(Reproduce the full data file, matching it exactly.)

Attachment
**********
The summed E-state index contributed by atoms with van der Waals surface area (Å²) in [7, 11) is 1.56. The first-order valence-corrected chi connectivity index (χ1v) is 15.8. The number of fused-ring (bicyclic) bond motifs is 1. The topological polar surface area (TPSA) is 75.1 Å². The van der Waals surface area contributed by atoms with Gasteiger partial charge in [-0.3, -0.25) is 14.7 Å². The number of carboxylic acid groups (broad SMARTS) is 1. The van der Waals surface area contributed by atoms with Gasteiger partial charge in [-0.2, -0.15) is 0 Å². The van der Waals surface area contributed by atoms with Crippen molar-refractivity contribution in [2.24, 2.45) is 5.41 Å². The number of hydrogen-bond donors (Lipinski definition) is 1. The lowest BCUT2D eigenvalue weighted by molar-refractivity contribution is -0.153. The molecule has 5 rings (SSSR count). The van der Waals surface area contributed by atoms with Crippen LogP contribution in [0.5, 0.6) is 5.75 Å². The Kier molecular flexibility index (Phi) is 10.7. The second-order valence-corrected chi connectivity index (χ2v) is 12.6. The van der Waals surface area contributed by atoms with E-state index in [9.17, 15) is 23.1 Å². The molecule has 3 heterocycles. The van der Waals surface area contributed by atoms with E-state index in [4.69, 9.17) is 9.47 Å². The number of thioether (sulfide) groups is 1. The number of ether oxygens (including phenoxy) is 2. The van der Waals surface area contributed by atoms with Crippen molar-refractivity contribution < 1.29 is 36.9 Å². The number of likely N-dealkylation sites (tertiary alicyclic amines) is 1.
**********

The summed E-state index contributed by atoms with van der Waals surface area (Å²) in [7, 11) is 1.56. The first-order valence-corrected chi connectivity index (χ1v) is 15.8. The number of fused-ring (bicyclic) bond motifs is 1. The topological polar surface area (TPSA) is 75.1 Å². The van der Waals surface area contributed by atoms with Gasteiger partial charge in [-0.3, -0.25) is 14.7 Å². The number of carboxylic acid groups (broad SMARTS) is 1. The van der Waals surface area contributed by atoms with Gasteiger partial charge in [-0.2, -0.15) is 0 Å². The van der Waals surface area contributed by atoms with Crippen molar-refractivity contribution in [2.24, 2.45) is 5.41 Å². The number of hydrogen-bond donors (Lipinski definition) is 1. The lowest BCUT2D eigenvalue weighted by molar-refractivity contribution is -0.153. The molecule has 5 rings (SSSR count). The van der Waals surface area contributed by atoms with Crippen LogP contribution in [0.5, 0.6) is 5.75 Å². The Kier molecular flexibility index (Phi) is 10.7. The second-order valence-corrected chi connectivity index (χ2v) is 12.6. The van der Waals surface area contributed by atoms with E-state index in [9.17, 15) is 23.1 Å². The molecule has 3 heterocycles. The van der Waals surface area contributed by atoms with E-state index in [4.69, 9.17) is 9.47 Å². The number of thioether (sulfide) groups is 1. The number of ether oxygens (including phenoxy) is 2. The van der Waals surface area contributed by atoms with Crippen molar-refractivity contribution < 1.29 is 36.9 Å². The number of likely N-dealkylation sites (tertiary alicyclic amines) is 1.